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Greylock Talks: Lara Aillon-Sohl Discusses Sleep

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Greylock Talks: Lara Aillon-Sohl Discusses Sleep


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Last Friday, the first Greylock Talks of the 2018-2019 school year kicked off during directed study in the meeting room. Organizers sophomore Victoria Melkonyan, senior Margo Smith, and Kaatje White brought in guest speaker Lara Aillon-Sohl, who is currently a psychiatrist at Williams. Discussing why they chose the speaker that they did, Melkonyan noted that “she can come at the topic of sleep from more of a social angle than one that’s purely scientific. There were two people we were choosing between, one more of a scientist than a social scientist. We didn’t want kids to hear a lecture; we wanted them to hear something they might respond and connect to better… because nobody likes a lecture.”

Aillon-Sohl herself began her lecture by stating that her intention was “not to create a lecture on telling you what to do… I don’t like to be told what to do!” She argued that instead of lecturing people to sleep more, it’s more convincing to simply give them straight facts.

She began these with the fact that although the brain takes up 10% of our body mass, it uses about a fourth of our energy supply. The waste removal system that the rest of our body uses does not occur in the brain; the brain’s only method of removing waste is sleep. If this removal doesn’t happen, proteins can build up that can lead to such things as dementia.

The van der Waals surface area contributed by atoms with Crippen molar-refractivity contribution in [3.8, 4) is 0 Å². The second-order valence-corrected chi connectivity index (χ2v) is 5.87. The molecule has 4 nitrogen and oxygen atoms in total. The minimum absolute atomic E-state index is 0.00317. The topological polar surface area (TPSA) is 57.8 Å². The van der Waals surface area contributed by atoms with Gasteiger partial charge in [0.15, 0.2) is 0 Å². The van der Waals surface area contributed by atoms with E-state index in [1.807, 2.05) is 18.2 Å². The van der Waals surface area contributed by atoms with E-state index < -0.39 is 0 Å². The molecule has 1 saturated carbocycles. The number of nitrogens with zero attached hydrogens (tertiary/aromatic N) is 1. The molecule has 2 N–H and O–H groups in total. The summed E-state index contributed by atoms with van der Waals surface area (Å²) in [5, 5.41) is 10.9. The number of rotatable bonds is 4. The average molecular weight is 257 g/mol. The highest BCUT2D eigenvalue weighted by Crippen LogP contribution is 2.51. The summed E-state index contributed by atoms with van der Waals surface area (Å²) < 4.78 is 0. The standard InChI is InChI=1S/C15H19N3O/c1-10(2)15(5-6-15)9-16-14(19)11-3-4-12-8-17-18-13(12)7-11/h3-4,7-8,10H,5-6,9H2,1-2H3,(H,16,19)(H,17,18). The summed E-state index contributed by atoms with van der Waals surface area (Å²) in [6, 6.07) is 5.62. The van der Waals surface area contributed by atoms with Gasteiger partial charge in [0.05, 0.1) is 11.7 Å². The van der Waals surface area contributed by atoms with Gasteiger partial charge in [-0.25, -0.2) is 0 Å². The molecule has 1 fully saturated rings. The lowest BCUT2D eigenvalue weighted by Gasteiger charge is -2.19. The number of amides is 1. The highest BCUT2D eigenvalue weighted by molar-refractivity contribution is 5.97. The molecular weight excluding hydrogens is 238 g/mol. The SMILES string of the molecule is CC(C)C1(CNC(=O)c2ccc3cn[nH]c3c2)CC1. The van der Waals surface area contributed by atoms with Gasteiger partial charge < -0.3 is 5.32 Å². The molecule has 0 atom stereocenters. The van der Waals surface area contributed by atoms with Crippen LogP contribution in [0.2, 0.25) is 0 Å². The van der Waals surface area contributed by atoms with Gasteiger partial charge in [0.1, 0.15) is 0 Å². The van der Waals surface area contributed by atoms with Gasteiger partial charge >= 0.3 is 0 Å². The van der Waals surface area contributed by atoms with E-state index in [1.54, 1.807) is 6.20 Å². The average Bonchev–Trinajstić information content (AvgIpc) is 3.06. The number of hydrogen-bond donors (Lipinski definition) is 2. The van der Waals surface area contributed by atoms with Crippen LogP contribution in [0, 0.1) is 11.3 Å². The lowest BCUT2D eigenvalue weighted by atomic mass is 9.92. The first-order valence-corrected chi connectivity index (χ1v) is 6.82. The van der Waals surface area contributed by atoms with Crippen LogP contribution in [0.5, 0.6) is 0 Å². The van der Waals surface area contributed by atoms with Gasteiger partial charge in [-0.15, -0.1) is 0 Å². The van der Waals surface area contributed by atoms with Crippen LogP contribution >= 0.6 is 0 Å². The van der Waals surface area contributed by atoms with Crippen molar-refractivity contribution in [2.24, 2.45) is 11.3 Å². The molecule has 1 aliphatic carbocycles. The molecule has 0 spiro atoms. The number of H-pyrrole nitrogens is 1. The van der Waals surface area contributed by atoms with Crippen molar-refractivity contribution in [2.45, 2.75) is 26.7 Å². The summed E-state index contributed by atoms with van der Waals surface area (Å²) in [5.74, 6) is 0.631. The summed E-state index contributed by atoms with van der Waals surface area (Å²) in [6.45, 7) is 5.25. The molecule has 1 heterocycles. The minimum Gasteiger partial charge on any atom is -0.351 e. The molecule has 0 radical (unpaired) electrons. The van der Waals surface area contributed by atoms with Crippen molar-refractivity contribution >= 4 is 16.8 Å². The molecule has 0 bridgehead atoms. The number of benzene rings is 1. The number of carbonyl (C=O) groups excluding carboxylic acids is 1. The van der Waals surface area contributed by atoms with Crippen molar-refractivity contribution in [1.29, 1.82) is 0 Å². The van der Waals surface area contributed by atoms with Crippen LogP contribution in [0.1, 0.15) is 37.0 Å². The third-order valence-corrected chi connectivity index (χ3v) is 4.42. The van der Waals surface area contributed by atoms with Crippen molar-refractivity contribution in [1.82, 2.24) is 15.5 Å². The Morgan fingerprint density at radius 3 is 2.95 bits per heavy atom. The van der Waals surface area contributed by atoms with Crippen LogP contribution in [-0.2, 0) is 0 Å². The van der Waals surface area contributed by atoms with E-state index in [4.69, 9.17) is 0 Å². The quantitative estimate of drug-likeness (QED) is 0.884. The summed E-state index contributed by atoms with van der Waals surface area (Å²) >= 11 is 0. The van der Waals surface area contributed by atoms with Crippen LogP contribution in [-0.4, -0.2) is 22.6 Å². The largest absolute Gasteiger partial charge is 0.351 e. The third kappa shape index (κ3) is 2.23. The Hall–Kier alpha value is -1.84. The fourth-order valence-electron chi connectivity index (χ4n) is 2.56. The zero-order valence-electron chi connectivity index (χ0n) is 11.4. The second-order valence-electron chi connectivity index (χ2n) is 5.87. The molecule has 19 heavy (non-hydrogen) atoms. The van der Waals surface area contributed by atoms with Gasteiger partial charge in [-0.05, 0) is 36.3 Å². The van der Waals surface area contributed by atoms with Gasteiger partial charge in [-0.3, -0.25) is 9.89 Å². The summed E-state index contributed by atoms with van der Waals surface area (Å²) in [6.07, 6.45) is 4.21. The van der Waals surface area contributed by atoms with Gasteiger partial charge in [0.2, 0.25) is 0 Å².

Aillon-Sohl then introduced several stages of sleep, noting that the REM sleep, which allows one to retain information, gets longer throughout the night, meaning that getting less sleep severely impacts access to REM. She also brought up some of the effects on health that sleep deprivation brings, such as susceptibility to colds, lack of growth, tendency to gain weight, and bad attitudes.

Teenagers, according to Aillon-Sohl, should be getting 9 ½ hours of sleep each night (a number which produced a hearty chuckle and a few gasps throughout the room). Aillon-Sohl argued that “phones have no place in the bedroom,” and that food and water intake 2-3 hours before bedtime should be limited. She ended her talk by instructing students to see the nurse or a doctor if they are having constant trouble sleeping or are sleeping well but are tired the following day.

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Greylock Talks: Lara Aillon-Sohl Discusses Sleep